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Nutrition. 2000 Jun;16(6):439-41.

Monosaccharide-enriched diets cause hyperleptinemia without hypophagia.

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  • 1From the Division of Endocrinology, Diabetes and Metabolism, Department of Internal Medicine, Saint Louis University Medical School, St. Louis MO 63104, USA.

Abstract

To determine the effect of monosaccharide-enriched diets on plasma leptin and food consumption, body weight, food intake, and serum glucose, insulin, and leptin concentrations were measured in rats maintained on a 10-d course of 60% glucose or 60% fructose diet. The serum leptin concentration in rats fed a high-glucose diet (7.60 +/- 0.6 ng/mL) or a high-fructose diet (5.12 +/- 0.8 ng/mL) was significantly increased compared with that in control rats (2.45 +/- 0.10 ng/mL; P < 0.001). To ascertain that the observed effect was related to hyperinsulinemia, a group of rats were infused with exogenous insulin or rendered insulin resistent with a high-fat diet. When hyperinsulinemia was induced with exogenous infusion, the serum leptin was increased (5.56 +/- 0.23 ng/mL; P < 0.001). High-fat feeding was associated with increased serum leptin (12.1 +/- 1.4 ng/mL) and insulin levels. The increased serum leptin concentration was not associated with decreased food intake. We conclude that monosaccharide-enriched diets, probably through hyperinsulinemia or relative or absolute insulin resistance, cause hyperleptinemia, which does not appear to change feeding behavior.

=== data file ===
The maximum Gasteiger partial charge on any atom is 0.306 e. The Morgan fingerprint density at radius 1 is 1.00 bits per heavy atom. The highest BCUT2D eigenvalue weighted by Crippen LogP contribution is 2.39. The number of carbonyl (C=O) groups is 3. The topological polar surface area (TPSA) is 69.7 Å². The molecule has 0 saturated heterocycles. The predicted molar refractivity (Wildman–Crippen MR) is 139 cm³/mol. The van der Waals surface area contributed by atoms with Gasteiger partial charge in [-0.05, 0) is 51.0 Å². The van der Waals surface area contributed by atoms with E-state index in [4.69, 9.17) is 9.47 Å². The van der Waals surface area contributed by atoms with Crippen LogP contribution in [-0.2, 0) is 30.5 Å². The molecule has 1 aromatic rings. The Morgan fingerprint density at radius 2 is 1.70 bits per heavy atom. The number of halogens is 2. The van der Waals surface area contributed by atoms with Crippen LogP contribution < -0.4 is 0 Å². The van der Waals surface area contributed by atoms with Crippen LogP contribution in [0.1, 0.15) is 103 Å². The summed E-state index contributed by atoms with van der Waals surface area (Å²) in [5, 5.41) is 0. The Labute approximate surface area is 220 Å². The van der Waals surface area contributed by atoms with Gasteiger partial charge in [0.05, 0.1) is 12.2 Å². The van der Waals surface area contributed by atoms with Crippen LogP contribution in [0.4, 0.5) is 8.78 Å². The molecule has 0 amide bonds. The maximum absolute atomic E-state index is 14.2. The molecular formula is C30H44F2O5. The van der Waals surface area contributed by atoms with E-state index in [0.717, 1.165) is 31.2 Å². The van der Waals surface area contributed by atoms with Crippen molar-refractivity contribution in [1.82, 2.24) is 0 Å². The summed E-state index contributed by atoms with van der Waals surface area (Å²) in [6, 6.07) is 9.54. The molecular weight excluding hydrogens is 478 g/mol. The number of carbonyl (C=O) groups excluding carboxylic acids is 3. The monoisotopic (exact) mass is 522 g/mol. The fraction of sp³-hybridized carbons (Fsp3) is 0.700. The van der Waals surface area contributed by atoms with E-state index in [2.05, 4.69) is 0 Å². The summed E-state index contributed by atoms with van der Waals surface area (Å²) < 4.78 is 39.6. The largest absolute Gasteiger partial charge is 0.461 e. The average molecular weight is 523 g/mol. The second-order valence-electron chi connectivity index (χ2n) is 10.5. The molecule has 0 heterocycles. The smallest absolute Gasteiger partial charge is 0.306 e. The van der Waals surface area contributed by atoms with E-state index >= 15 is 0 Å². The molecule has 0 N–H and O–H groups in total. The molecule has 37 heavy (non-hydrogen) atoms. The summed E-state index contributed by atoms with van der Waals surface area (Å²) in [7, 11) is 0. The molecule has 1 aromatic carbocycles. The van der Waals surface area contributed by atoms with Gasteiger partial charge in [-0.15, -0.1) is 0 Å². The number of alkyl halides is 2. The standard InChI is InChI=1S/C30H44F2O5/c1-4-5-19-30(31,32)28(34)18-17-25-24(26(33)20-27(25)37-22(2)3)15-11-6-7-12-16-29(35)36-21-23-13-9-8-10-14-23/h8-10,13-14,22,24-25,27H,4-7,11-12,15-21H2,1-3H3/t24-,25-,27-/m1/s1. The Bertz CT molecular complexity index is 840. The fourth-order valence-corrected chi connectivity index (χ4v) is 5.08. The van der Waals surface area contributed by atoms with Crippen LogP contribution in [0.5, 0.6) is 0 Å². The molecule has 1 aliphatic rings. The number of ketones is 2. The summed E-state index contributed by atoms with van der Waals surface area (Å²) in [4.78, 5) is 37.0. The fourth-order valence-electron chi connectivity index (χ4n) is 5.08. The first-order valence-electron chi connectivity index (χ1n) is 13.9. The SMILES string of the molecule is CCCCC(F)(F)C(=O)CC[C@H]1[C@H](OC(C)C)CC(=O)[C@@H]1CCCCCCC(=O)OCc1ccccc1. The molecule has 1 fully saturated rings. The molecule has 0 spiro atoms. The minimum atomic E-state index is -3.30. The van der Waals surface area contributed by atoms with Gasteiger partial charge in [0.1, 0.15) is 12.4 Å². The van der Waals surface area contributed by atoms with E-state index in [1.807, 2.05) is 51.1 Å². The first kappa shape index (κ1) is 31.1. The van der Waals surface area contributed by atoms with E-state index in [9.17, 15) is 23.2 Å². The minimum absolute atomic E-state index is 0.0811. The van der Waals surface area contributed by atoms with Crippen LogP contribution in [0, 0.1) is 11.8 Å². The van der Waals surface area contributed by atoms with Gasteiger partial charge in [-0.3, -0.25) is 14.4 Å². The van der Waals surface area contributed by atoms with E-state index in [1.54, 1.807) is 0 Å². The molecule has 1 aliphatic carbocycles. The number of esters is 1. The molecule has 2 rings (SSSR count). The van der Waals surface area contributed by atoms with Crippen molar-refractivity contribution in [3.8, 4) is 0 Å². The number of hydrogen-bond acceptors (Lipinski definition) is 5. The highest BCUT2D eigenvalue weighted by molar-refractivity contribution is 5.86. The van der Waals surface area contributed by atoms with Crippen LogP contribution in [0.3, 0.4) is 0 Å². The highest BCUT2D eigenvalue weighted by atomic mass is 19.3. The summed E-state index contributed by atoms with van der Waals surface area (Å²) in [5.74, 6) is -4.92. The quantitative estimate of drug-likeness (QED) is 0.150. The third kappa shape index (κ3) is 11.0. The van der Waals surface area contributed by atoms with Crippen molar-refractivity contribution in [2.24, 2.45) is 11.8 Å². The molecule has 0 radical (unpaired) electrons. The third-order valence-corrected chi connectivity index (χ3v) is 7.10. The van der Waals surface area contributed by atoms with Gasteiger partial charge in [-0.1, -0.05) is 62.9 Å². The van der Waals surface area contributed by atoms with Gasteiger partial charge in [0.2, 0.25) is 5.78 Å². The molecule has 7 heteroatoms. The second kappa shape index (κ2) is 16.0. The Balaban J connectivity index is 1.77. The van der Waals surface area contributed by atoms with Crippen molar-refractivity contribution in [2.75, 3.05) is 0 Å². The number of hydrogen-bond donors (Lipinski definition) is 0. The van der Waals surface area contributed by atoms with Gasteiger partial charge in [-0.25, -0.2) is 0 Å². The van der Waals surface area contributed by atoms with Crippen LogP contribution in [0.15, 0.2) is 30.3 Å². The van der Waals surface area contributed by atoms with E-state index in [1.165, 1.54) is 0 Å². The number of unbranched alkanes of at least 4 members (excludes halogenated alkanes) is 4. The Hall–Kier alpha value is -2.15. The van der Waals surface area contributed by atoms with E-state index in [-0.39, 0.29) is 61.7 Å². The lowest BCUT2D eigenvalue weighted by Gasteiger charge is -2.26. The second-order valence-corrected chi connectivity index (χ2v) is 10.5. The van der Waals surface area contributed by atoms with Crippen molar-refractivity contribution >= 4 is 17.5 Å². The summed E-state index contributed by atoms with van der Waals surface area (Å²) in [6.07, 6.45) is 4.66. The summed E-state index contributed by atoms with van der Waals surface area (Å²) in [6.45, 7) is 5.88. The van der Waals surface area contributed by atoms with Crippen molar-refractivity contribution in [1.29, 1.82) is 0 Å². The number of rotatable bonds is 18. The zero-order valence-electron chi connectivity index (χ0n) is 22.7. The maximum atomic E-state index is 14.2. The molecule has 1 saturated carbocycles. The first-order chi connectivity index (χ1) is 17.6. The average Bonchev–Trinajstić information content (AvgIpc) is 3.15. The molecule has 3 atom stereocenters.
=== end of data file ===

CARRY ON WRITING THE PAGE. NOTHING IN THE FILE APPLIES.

PMID:
10869900
[PubMed - indexed for MEDLINE]
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